"And here's why it will fix itself," said Dr. Chivers. "First, MOANS has enjoyed being orgasmic with her partner and previous partners. Second, even though she's had a hiatus in orgasms through vaginal intercourse, she is able to have orgasms when masturbating. Third, she describes no concerns with becoming sexually aroused physically and mentally. Fourth, MOANS has a great relationship, has good sexual communication, and is sexually attracted to her partner. Fifth, what she's experiencing is a completely normal and expected variation in sexual functioning that probably relates to stress."
The orgasms you're not having right now—orgasms during PIV sex with your husband—the lack of which is causing you stress? Most likely the result of stress, MOANS, so stressing out about the situation will only make the problem worse.
"I wonder if the background stress of a big life change—getting married is among the top 10 most stressful life events—might be distracting or anxiety-provoking," said Dr. Chivers. "Absolutely normal if it were."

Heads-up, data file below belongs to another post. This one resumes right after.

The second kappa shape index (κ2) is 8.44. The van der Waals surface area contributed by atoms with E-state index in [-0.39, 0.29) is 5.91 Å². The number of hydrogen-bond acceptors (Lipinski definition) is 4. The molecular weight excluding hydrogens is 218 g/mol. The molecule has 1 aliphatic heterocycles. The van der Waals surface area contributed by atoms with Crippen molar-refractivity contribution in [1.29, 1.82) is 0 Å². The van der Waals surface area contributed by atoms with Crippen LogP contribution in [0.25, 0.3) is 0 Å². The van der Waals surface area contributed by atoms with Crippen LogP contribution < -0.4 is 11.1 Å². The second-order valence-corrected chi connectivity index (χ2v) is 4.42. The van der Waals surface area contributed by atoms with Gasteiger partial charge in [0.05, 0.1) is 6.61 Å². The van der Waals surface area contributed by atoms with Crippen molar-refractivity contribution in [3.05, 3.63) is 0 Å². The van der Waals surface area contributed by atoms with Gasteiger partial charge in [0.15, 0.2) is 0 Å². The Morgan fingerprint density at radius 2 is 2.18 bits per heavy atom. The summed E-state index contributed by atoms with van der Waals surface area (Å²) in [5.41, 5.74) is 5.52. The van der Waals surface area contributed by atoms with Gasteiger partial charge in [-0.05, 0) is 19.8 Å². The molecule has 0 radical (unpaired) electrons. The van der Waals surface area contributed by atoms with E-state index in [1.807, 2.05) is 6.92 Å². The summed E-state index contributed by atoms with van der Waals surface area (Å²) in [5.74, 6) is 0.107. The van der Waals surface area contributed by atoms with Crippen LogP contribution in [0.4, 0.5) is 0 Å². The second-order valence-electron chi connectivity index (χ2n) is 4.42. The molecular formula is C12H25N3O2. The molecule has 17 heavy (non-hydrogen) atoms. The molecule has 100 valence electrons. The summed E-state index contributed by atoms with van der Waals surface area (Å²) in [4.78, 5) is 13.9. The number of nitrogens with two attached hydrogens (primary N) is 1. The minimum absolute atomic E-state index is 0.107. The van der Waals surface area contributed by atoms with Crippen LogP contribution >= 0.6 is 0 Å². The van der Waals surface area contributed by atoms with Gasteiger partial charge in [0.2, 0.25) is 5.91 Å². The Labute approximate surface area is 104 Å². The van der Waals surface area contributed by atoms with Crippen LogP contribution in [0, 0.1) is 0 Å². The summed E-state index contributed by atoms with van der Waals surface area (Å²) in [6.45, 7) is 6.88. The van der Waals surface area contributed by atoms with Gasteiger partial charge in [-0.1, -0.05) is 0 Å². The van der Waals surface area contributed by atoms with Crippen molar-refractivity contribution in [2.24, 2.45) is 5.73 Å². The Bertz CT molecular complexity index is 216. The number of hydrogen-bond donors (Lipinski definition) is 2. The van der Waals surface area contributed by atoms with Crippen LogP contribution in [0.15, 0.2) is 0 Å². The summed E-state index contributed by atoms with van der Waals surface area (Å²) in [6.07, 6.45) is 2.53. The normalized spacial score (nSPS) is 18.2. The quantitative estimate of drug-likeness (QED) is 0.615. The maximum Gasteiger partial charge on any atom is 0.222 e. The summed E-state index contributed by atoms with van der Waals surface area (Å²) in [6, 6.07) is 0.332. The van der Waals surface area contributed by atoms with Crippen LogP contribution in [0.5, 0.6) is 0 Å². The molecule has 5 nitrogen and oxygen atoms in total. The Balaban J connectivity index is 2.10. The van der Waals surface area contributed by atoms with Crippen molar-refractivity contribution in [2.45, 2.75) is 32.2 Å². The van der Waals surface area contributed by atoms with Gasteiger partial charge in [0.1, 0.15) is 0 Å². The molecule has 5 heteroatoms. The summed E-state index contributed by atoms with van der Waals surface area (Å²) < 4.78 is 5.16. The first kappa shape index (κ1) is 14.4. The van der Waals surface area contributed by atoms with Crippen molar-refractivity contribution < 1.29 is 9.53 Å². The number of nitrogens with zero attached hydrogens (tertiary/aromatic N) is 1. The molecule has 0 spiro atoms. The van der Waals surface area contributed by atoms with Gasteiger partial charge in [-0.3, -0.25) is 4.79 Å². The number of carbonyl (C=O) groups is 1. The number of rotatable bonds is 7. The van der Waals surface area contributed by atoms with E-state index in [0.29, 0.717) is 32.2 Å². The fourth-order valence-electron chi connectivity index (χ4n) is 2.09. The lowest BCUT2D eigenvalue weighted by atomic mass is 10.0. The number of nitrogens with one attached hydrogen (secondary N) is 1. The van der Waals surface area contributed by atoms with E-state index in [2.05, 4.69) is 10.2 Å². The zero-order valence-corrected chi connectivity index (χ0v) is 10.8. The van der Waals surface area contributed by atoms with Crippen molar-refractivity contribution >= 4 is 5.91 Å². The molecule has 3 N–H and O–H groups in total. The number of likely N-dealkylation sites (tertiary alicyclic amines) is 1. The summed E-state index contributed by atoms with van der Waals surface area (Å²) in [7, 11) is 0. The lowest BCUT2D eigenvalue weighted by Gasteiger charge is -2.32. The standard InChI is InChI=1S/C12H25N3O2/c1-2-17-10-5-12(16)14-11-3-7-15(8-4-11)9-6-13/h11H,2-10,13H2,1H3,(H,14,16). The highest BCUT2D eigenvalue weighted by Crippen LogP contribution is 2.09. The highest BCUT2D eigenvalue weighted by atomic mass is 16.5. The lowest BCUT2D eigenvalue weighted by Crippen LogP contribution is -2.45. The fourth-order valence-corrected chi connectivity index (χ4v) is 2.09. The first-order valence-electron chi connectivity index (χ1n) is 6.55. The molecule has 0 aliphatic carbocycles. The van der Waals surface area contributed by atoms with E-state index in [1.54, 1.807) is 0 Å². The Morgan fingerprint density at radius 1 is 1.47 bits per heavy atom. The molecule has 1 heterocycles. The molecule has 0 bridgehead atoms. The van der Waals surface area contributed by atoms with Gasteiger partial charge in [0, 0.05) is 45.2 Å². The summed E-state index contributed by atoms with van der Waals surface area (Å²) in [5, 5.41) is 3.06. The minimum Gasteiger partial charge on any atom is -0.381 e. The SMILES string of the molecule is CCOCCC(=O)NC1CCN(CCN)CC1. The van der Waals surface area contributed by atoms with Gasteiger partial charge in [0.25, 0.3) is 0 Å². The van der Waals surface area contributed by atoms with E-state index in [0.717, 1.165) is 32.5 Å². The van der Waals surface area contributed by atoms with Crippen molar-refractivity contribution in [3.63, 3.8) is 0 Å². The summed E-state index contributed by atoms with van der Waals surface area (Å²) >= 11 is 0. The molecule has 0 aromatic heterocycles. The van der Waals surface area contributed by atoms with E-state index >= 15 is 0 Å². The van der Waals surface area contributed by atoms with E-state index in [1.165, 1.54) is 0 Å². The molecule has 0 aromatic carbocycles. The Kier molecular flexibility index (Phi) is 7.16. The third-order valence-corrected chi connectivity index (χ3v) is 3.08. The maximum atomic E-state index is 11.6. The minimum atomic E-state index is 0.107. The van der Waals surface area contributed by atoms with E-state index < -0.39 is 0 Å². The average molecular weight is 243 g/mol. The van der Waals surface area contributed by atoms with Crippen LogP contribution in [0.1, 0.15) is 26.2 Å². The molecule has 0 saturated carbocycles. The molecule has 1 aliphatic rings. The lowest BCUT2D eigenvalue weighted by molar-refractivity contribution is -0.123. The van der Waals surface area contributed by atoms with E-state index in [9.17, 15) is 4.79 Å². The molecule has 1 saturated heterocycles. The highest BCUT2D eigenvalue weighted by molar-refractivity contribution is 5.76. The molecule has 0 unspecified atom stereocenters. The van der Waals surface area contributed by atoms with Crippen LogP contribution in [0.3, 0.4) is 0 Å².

Distracting, anxiety-provoking thoughts can also make it harder to come.
"Being able to have an orgasm is about giving yourself over to pleasure in the moment," said Dr. Chivers. "Research on brain activation during orgasm suggests that a key feature is deactivation in parts of the brain associated with emotion and cognitive control. So difficulties reaching orgasm can arise from distracting, anxiety-provoking thoughts that wiggle their way in when you're really aroused, maybe on the edge, but just can't seem to make it over. They interfere with that deactivation."